It goes like this: the fourth, the fifth, the 69th most acclaimed album of all time. Counterbalance looks at this hallmark of the ’90s in their ongoing attempts to understand the Great Music Canon.
Pop diva Whitney Houston's death this past weekend was sad, yet not wholly unexpected -- nor were the efforts to instantly beatify the singer, a response common in regards to celebrities who die prematurely and as a result of their own appetite for destruction.
The first decade of the new millennium proved to be a fruitful time for great progressive rock. While some of prog’s most legendary bands took turns for the worse, others rose to meteoric prominence.
She's a pianist, a singer, and a part-time punk bandleader who managed to garner interest from the likes of P. Diddy and more on her quest for true soulfulness. Sitting down with PopMatters, Brown tells us all about her journey towards getting here.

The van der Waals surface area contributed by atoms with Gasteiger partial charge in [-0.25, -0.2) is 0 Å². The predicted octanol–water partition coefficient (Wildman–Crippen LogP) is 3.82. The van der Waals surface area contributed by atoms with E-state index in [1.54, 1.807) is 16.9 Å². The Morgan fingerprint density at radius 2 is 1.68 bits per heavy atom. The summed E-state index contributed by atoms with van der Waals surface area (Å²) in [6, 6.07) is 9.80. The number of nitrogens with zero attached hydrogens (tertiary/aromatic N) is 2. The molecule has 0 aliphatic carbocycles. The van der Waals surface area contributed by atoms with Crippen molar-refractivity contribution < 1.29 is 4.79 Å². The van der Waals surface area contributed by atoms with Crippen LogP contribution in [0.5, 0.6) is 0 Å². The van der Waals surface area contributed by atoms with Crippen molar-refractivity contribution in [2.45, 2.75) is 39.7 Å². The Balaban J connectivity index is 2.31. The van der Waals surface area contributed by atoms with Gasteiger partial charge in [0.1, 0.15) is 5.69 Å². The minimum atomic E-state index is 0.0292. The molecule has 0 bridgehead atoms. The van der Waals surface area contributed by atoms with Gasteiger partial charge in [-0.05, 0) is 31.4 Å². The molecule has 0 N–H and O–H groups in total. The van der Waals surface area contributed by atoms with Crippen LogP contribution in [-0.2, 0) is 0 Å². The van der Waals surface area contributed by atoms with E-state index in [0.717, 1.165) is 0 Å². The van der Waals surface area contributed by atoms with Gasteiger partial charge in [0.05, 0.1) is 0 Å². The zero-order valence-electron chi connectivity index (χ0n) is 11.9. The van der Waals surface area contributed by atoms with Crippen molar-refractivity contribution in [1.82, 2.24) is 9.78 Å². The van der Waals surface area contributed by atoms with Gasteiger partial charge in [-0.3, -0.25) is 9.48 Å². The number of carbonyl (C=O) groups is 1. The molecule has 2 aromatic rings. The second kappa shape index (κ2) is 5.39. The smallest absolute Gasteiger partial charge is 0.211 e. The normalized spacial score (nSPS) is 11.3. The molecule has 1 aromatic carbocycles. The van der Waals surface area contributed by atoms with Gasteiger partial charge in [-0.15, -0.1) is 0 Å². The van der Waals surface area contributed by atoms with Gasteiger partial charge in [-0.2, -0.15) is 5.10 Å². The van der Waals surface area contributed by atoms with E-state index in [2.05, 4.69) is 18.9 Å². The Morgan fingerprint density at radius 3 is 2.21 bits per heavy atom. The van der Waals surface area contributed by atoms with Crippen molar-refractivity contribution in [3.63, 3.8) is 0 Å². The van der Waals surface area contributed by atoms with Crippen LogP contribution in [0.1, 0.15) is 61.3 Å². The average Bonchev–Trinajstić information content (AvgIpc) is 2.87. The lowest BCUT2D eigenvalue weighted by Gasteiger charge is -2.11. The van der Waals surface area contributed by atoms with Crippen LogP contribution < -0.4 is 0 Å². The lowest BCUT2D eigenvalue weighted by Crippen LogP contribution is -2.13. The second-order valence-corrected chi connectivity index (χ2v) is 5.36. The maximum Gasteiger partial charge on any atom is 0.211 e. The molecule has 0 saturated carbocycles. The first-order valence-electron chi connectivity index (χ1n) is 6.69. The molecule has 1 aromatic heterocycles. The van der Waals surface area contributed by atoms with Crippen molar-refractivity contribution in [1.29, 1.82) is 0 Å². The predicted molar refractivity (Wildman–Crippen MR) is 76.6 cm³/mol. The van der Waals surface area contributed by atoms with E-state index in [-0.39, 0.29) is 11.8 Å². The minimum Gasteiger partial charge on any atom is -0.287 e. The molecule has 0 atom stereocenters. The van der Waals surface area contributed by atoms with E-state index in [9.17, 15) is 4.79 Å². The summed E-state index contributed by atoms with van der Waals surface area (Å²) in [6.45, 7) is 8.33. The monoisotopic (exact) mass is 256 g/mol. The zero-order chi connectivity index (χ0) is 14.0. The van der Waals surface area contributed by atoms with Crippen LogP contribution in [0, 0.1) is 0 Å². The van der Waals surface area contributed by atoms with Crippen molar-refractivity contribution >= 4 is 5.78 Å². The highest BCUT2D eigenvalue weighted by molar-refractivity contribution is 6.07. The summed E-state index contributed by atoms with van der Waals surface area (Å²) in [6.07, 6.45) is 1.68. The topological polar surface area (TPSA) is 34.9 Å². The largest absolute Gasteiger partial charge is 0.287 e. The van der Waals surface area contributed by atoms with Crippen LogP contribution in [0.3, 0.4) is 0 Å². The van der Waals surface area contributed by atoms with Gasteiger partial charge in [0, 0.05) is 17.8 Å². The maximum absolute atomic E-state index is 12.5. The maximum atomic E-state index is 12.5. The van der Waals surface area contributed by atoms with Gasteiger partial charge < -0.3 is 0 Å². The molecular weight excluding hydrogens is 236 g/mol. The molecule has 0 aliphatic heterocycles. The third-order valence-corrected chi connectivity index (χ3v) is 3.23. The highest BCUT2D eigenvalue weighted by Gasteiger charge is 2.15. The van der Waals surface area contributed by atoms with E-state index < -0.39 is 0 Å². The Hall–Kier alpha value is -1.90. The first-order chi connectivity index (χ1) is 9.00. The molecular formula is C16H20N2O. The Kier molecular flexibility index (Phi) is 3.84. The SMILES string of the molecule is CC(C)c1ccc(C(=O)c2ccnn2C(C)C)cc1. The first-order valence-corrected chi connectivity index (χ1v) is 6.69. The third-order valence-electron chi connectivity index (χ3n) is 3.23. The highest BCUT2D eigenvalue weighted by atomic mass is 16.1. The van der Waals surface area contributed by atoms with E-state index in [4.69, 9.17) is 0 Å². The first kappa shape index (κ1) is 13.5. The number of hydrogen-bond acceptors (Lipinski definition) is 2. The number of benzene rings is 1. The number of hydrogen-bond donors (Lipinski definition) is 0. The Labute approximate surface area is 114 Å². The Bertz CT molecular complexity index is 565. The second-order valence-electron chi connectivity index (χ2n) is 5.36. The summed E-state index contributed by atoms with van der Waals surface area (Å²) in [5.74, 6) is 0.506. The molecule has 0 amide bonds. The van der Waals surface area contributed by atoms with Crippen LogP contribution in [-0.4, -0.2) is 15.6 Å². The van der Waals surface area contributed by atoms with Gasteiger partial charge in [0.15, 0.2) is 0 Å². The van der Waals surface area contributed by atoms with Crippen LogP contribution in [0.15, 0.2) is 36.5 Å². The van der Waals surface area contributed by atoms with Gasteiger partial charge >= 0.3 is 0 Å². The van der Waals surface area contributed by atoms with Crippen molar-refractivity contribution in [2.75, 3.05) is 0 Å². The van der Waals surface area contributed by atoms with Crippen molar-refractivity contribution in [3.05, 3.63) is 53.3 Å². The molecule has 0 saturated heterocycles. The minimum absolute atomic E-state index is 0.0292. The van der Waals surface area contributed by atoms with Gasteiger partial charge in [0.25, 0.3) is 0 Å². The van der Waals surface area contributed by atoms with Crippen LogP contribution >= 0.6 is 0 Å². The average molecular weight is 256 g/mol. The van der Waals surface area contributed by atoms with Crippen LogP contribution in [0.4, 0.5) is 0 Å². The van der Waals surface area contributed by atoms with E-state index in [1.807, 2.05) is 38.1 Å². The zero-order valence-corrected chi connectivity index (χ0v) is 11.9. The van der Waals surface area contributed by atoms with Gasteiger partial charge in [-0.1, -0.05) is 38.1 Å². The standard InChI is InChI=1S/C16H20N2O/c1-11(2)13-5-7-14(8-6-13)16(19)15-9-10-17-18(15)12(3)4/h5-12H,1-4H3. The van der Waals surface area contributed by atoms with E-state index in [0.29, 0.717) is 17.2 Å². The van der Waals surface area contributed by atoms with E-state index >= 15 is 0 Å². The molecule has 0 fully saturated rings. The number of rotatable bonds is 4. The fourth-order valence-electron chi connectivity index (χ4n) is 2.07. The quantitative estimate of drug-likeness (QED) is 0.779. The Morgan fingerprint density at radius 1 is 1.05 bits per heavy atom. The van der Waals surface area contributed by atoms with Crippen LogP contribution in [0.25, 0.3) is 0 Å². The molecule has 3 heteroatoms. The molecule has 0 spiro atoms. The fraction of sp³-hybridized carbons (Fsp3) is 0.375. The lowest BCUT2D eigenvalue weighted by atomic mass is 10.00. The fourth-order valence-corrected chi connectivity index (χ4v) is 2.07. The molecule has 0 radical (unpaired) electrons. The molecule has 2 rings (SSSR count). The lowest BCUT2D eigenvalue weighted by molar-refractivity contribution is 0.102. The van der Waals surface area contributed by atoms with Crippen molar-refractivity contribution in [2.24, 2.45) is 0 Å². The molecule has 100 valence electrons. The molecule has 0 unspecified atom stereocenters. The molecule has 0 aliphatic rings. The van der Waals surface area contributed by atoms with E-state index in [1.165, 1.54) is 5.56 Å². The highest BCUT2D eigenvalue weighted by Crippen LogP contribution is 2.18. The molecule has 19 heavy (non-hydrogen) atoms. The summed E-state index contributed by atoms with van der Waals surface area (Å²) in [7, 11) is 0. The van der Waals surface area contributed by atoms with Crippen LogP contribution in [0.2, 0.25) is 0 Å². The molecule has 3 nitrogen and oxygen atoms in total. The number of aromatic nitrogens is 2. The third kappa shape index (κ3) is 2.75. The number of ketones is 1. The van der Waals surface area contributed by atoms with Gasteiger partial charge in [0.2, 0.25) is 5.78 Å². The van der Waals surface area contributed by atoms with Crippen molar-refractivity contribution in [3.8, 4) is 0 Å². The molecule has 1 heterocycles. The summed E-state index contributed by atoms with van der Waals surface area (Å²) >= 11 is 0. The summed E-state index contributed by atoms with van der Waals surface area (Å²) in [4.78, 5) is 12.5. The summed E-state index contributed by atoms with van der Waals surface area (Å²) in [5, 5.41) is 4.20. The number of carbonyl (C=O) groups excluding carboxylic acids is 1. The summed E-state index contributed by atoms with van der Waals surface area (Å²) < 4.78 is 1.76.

Coming after the aggressive intensity of the end of “The Sounds of Science”, “3-Minute Rule” seems slight, like the Beasties went on a mini-vacation.
Counterbalance is a concept by which we measure the most Acclaimed Music of all time. This week, number 68 -- the first time an ex-Beatle makes the Great List.
Unlike potboiler musicians with kiss-off egos, the Shadow proves that Blank Generation music was open-ended and robust, a welcome home to punk brands of all stripes.
In the wake of Madonna'a ostentatious Super Bowl halftime performance, PopMatters presents a rundown of the Queen of Pop's 15 finest singles.
Hundreds of disposable cameras? Alter-egos known as "Captain Tipsy"? Determining what makes a Tickhead? All in a day's work for Deer Tick, who tells PopMatters all about it while still basking in the critical glow of its latest disc.
“The Sounds of Science” is essentially a three-movement suite about hip-hop bravado. Rarely has science sounded hipper.